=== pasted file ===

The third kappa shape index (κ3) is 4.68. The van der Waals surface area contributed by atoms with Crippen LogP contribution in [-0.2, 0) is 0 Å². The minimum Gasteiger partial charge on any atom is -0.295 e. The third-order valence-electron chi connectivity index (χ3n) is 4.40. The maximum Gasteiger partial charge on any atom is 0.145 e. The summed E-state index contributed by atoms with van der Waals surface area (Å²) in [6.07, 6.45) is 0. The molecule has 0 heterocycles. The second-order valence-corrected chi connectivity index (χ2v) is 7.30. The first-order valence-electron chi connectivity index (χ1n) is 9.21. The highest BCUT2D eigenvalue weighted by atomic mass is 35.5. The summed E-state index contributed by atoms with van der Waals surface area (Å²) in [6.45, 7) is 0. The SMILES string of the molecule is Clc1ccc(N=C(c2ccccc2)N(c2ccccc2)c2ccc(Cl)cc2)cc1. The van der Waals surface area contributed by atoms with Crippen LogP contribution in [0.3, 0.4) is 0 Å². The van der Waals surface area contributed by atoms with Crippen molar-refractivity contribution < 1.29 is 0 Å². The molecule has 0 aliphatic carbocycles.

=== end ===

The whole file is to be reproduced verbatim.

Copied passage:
The third kappa shape index (κ3) is 4.68. The van der Waals surface area contributed by atoms with Crippen LogP contribution in [-0.2, 0) is 0 Å². The minimum Gasteiger partial charge on any atom is -0.295 e. The third-order valence-electron chi connectivity index (χ3n) is 4.40. The maximum Gasteiger partial charge on any atom is 0.145 e. The summed E-state index contributed by atoms with van der Waals surface area (Å²) in [6.07, 6.45) is 0. The molecule has 0 heterocycles. The second-order valence-corrected chi connectivity index (χ2v) is 7.30. The first-order valence-electron chi connectivity index (χ1n) is 9.21. The highest BCUT2D eigenvalue weighted by atomic mass is 35.5. The summed E-state index contributed by atoms with van der Waals surface area (Å²) in [6.45, 7) is 0. The SMILES string of the molecule is Clc1ccc(N=C(c2ccccc2)N(c2ccccc2)c2ccc(Cl)cc2)cc1. The van der Waals surface area contributed by atoms with Crippen LogP contribution in [0.3, 0.4) is 0 Å². The van der Waals surface area contributed by atoms with Crippen molar-refractivity contribution < 1.29 is 0 Å². The molecule has 0 aliphatic carbocycles.